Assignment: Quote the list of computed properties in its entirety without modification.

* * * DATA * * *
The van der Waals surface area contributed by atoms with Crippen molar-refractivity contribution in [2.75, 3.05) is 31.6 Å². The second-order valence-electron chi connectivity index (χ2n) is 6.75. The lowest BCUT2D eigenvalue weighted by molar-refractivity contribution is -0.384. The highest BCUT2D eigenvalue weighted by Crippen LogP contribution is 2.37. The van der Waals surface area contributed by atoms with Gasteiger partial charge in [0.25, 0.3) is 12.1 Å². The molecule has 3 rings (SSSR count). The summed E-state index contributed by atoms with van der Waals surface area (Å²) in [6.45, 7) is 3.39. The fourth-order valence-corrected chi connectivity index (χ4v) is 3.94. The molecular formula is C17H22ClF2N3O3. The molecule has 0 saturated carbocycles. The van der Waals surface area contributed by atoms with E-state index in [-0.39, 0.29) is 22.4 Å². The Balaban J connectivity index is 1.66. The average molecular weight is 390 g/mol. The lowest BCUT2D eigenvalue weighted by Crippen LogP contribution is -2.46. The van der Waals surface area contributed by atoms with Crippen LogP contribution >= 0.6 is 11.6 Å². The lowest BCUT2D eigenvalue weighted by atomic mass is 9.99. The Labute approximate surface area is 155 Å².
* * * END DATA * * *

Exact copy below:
The van der Waals surface area contributed by atoms with Crippen molar-refractivity contribution in [2.75, 3.05) is 31.6 Å². The second-order valence-electron chi connectivity index (χ2n) is 6.75. The lowest BCUT2D eigenvalue weighted by molar-refractivity contribution is -0.384. The highest BCUT2D eigenvalue weighted by Crippen LogP contribution is 2.37. The van der Waals surface area contributed by atoms with Gasteiger partial charge in [0.25, 0.3) is 12.1 Å². The molecule has 3 rings (SSSR count). The summed E-state index contributed by atoms with van der Waals surface area (Å²) in [6.45, 7) is 3.39. The fourth-order valence-corrected chi connectivity index (χ4v) is 3.94. The molecular formula is C17H22ClF2N3O3. The molecule has 0 saturated carbocycles. The van der Waals surface area contributed by atoms with E-state index in [-0.39, 0.29) is 22.4 Å². The Balaban J connectivity index is 1.66. The average molecular weight is 390 g/mol. The lowest BCUT2D eigenvalue weighted by Crippen LogP contribution is -2.46. The van der Waals surface area contributed by atoms with Crippen LogP contribution >= 0.6 is 11.6 Å². The lowest BCUT2D eigenvalue weighted by atomic mass is 9.99. The Labute approximate surface area is 155 Å².